Skip to content →

Remarks by the Chancellor to the Rotary Club of South Hilo

Remarks by UH Hilo Chancellor Donald O. Straney
Rotary Club of South Hilo
Feb. 8, 2011

The University of Hawai‘i at Hilo:
Helping to Build the Future of Hawai‘i Island

Aloha!

Today I’d like to share my thoughts about the University of Hawai‘i at Hilo and what I’ve discovered during my first seven months as chancellor. It’s been an extraordinary learning experience. I’ve discovered that UH Hilo is a university in its own right, and I’ve found a good deal to admire.

Professor with student
UH Hilo faculty is engaged in both teaching and scholarship, providing a very high quality education to our students.

Let me start out by saying I think UH Hilo is an incredibly strong university. We’re blessed with very high quality faculty who could work elsewhere but choose to work here. The faculty is engaged in both teaching and scholarship, providing a very high quality education to our students.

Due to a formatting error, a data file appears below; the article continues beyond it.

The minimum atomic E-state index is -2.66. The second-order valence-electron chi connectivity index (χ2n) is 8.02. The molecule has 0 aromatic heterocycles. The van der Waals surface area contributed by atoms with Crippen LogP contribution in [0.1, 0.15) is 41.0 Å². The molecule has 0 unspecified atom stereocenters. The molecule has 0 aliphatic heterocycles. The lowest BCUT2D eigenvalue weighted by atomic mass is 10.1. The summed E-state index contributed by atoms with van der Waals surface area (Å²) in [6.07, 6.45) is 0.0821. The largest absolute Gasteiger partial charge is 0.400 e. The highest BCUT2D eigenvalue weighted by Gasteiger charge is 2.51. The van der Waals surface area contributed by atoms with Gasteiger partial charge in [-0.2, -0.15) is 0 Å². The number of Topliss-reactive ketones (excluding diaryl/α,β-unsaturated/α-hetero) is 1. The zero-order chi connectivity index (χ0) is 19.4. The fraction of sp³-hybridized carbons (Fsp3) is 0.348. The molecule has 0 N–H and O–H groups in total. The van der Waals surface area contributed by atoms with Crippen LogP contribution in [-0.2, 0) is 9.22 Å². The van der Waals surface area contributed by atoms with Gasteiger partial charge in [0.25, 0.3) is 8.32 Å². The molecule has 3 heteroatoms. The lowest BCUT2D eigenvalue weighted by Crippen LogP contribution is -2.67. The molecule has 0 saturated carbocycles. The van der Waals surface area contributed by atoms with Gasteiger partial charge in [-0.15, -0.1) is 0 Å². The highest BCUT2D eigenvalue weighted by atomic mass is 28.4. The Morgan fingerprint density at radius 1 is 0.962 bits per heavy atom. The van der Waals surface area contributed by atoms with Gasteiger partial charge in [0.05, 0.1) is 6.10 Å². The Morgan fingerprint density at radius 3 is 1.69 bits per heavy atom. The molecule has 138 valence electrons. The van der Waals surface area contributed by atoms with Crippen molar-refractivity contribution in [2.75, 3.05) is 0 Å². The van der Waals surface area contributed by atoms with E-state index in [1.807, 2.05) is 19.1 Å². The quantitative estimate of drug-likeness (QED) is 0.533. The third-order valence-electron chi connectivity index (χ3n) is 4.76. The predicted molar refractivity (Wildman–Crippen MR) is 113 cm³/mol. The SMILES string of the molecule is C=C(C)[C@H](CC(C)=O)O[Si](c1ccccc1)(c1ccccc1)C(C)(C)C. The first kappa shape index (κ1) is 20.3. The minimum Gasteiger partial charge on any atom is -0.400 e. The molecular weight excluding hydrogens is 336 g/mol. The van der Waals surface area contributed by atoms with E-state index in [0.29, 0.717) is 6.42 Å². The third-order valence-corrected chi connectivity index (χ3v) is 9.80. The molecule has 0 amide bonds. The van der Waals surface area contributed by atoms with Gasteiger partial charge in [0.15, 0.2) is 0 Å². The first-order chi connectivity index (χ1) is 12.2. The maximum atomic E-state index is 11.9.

For example, Professor of Philosophy Ron Amundson is studying the ethical impact of the Human Genome Project. Associate Professor of Biology Elizabeth Stacy is doing research, with her conservation biology graduate students, on the biology of lehua ‘ohi‘a. Professor of Marine Science Karla McDermid is a foremost authority on the nutritional and medicinal uses of seaweeds. Professor of Biology Bill Mautz is researching the impact of pollutants on amphibians. Professor of Psychology Vladi Skorikov studies mental health issues of adolescents. And Associate Professor of Pharmaceutical Science Andre Bachman is researching new anti-cancer drugs.

Group of students
Enrollment trends continue upwards. This spring semester, we have 2.5% more students than last spring, bringing us to 4,000 students.

Enrollment trends continue upwards. This spring semester, we have 2.5% more students than last spring, bringing us to 4,000 students. 70% are from Hawai‘i, 23% are Native Hawaiian. Freshman: 25% from O‘ahu, 25% international. Growth trajectory: 3-5% a year, especially in regard to retaining continuing students.